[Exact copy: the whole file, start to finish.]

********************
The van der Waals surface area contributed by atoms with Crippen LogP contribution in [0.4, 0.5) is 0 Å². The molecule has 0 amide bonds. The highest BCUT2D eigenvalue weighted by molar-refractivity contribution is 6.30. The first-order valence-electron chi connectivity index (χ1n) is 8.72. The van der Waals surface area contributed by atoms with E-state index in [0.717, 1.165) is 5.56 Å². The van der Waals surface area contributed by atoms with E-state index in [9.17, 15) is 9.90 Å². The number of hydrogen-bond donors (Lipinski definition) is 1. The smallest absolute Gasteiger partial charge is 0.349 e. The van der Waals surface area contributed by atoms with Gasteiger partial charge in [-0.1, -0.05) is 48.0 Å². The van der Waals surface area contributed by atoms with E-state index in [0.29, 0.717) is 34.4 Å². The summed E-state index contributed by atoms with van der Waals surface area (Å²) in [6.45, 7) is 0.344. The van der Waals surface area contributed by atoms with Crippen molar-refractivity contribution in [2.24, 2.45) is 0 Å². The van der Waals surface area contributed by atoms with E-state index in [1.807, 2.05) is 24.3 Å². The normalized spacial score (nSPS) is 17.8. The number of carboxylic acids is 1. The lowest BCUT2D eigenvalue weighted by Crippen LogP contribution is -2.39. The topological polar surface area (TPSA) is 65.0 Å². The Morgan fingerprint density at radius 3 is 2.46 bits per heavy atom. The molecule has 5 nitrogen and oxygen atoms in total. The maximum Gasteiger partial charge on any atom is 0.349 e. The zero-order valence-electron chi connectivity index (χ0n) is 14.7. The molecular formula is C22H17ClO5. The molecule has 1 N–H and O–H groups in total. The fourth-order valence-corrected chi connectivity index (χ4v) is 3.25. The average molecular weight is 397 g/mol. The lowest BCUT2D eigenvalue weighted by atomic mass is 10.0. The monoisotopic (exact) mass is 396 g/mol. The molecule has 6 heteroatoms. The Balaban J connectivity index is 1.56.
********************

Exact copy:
The van der Waals surface area contributed by atoms with Crippen LogP contribution in [0.4, 0.5) is 0 Å². The molecule has 0 amide bonds. The highest BCUT2D eigenvalue weighted by molar-refractivity contribution is 6.30. The first-order valence-electron chi connectivity index (χ1n) is 8.72. The van der Waals surface area contributed by atoms with E-state index in [0.717, 1.165) is 5.56 Å². The van der Waals surface area contributed by atoms with E-state index in [9.17, 15) is 9.90 Å². The number of hydrogen-bond donors (Lipinski definition) is 1. The smallest absolute Gasteiger partial charge is 0.349 e. The van der Waals surface area contributed by atoms with Gasteiger partial charge in [-0.1, -0.05) is 48.0 Å². The van der Waals surface area contributed by atoms with E-state index in [0.29, 0.717) is 34.4 Å². The summed E-state index contributed by atoms with van der Waals surface area (Å²) in [6.45, 7) is 0.344. The van der Waals surface area contributed by atoms with Crippen molar-refractivity contribution in [2.24, 2.45) is 0 Å². The van der Waals surface area contributed by atoms with E-state index in [1.807, 2.05) is 24.3 Å². The normalized spacial score (nSPS) is 17.8. The number of carboxylic acids is 1. The lowest BCUT2D eigenvalue weighted by Crippen LogP contribution is -2.39. The topological polar surface area (TPSA) is 65.0 Å². The Morgan fingerprint density at radius 3 is 2.46 bits per heavy atom. The molecule has 5 nitrogen and oxygen atoms in total. The maximum Gasteiger partial charge on any atom is 0.349 e. The zero-order valence-electron chi connectivity index (χ0n) is 14.7. The molecular formula is C22H17ClO5. The molecule has 1 N–H and O–H groups in total. The fourth-order valence-corrected chi connectivity index (χ4v) is 3.25. The average molecular weight is 397 g/mol. The lowest BCUT2D eigenvalue weighted by atomic mass is 10.0. The monoisotopic (exact) mass is 396 g/mol. The molecule has 6 heteroatoms. The Balaban J connectivity index is 1.56.